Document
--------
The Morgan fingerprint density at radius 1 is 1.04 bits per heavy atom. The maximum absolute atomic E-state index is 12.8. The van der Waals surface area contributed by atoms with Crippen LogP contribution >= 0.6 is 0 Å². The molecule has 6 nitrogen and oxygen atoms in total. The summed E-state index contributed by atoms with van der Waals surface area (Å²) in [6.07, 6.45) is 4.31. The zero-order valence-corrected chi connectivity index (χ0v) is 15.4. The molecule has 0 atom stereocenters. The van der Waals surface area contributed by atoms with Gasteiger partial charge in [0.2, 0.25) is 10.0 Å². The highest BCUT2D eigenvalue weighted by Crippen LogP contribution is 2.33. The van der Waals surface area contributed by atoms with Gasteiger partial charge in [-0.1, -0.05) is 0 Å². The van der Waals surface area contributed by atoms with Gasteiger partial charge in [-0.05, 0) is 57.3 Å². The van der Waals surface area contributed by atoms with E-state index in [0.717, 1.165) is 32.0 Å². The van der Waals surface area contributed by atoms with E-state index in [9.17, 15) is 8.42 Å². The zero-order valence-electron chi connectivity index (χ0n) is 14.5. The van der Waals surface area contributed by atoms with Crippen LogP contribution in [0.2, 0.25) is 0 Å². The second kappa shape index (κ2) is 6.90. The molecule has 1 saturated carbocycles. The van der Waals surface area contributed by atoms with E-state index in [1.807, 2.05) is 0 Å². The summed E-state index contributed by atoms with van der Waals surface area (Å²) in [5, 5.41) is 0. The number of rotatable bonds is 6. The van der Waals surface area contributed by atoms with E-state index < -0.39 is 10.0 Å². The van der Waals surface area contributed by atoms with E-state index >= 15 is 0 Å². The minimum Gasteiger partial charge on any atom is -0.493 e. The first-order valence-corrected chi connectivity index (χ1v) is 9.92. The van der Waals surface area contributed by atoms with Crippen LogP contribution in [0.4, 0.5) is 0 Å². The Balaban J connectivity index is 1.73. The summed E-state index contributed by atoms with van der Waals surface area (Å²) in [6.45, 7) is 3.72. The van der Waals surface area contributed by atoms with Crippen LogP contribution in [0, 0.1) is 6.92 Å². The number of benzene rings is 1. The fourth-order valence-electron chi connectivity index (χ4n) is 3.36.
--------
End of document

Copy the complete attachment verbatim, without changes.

The Morgan fingerprint density at radius 1 is 1.04 bits per heavy atom. The maximum absolute atomic E-state index is 12.8. The van der Waals surface area contributed by atoms with Crippen LogP contribution >= 0.6 is 0 Å². The molecule has 6 nitrogen and oxygen atoms in total. The summed E-state index contributed by atoms with van der Waals surface area (Å²) in [6.07, 6.45) is 4.31. The zero-order valence-corrected chi connectivity index (χ0v) is 15.4. The molecule has 0 atom stereocenters. The van der Waals surface area contributed by atoms with Gasteiger partial charge in [0.2, 0.25) is 10.0 Å². The highest BCUT2D eigenvalue weighted by Crippen LogP contribution is 2.33. The van der Waals surface area contributed by atoms with Gasteiger partial charge in [-0.1, -0.05) is 0 Å². The van der Waals surface area contributed by atoms with Gasteiger partial charge in [-0.05, 0) is 57.3 Å². The van der Waals surface area contributed by atoms with E-state index in [0.717, 1.165) is 32.0 Å². The van der Waals surface area contributed by atoms with E-state index in [9.17, 15) is 8.42 Å². The zero-order valence-electron chi connectivity index (χ0n) is 14.5. The van der Waals surface area contributed by atoms with Crippen LogP contribution in [0.2, 0.25) is 0 Å². The second kappa shape index (κ2) is 6.90. The molecule has 1 saturated carbocycles. The van der Waals surface area contributed by atoms with E-state index in [1.807, 2.05) is 0 Å². The summed E-state index contributed by atoms with van der Waals surface area (Å²) in [5, 5.41) is 0. The number of rotatable bonds is 6. The van der Waals surface area contributed by atoms with E-state index < -0.39 is 10.0 Å². The van der Waals surface area contributed by atoms with E-state index >= 15 is 0 Å². The minimum Gasteiger partial charge on any atom is -0.493 e. The first-order valence-corrected chi connectivity index (χ1v) is 9.92. The van der Waals surface area contributed by atoms with Crippen LogP contribution in [0.4, 0.5) is 0 Å². The Balaban J connectivity index is 1.73. The summed E-state index contributed by atoms with van der Waals surface area (Å²) in [6.45, 7) is 3.72. The van der Waals surface area contributed by atoms with Crippen LogP contribution in [0, 0.1) is 6.92 Å². The number of benzene rings is 1. The fourth-order valence-electron chi connectivity index (χ4n) is 3.36.